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Morah Yehudis Fishman

My Life as a Teacher

Morah Yehudis Fishman

Congratulations to Morah Yehudis Fishman, whose article below was originally published in NewCAJE’s inaugural online Jewish Educator (Summer 2010/5770) (included here by permission).  Other articles on this topic may be found on the NewCAJE website, www.newcaje.org.

My Life as a Teacher – Yesterday, Today and Tomorrow

Like the famous role in Mr. Holland’s Opus, teaching for me was often an afterthought. On one hand, living as a welfare child in the slums of Roxbury, the Judaic teachers at Maimonides School in Boston during the 40’s and 50’s were both my heroes and my saviors from an otherwise humdrum life. But so were the literary and mythic figures that captured my imagination in classic literature. So, as my graduation drew near, being a teacher was too ordinary a profession for a dreamy, somewhat introverted Jewish girl. But, as the saying goes, “A mench tracht un Gott lacht,” or its contemporary counterpart, “Life happens when you’re making other plans.”

As a newlywed all of eighteen years old, I found myself in the role of a teacher’s assistant, playing with blocks long after my kindergarten class went on to other activities. From there, it was a short leap to teaching Mishlei, the Book of Proverbs, to a class of girls about a year younger than I was at the time. Much to my own surprise, I succeeded fairly well and was labeled a teacher long before I made a willing choice to adopt that profession.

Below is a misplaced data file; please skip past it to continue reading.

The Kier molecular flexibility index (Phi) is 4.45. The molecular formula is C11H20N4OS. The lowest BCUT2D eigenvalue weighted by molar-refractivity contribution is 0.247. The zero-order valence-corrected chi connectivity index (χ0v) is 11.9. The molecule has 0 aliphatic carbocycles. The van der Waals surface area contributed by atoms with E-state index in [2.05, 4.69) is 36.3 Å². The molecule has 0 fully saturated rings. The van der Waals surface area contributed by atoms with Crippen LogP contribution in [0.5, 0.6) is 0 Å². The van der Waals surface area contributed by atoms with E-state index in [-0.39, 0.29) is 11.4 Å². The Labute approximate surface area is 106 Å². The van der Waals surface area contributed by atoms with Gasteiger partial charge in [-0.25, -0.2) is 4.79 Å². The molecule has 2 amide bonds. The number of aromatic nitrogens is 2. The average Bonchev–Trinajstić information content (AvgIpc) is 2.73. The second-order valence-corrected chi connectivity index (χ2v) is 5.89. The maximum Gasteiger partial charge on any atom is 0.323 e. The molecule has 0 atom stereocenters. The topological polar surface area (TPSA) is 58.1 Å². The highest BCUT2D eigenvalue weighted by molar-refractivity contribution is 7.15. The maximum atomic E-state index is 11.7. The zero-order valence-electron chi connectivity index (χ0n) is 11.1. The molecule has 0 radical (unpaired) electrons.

What kept me there for almost half a century was the realization that I had a long-lasting impact on children — and later adults — that continued over a lifetime, and, in some cases, from my theological vantage point, even beyond. A few examples. I once taught a latchkey boy who was much older than the other children in my favorite
class, the second grade. At first, he was a problem child I was forced to take in. Later, however, we both grew on each other, to the point where he became my helper. On Chanukah that year, he even gave me a gift of an incomplete puzzle — his favorite, he told me shyly — wrapped in newspaper. Then, on erev Pesach, I came to school and saw the newspaper headlines, “Nine year old and his younger brother die in a house fire.” My first reaction was to quit on the spot, but, after a little more thought, it dawned on me that from a religious perspective, I may have been the most important person in his short life.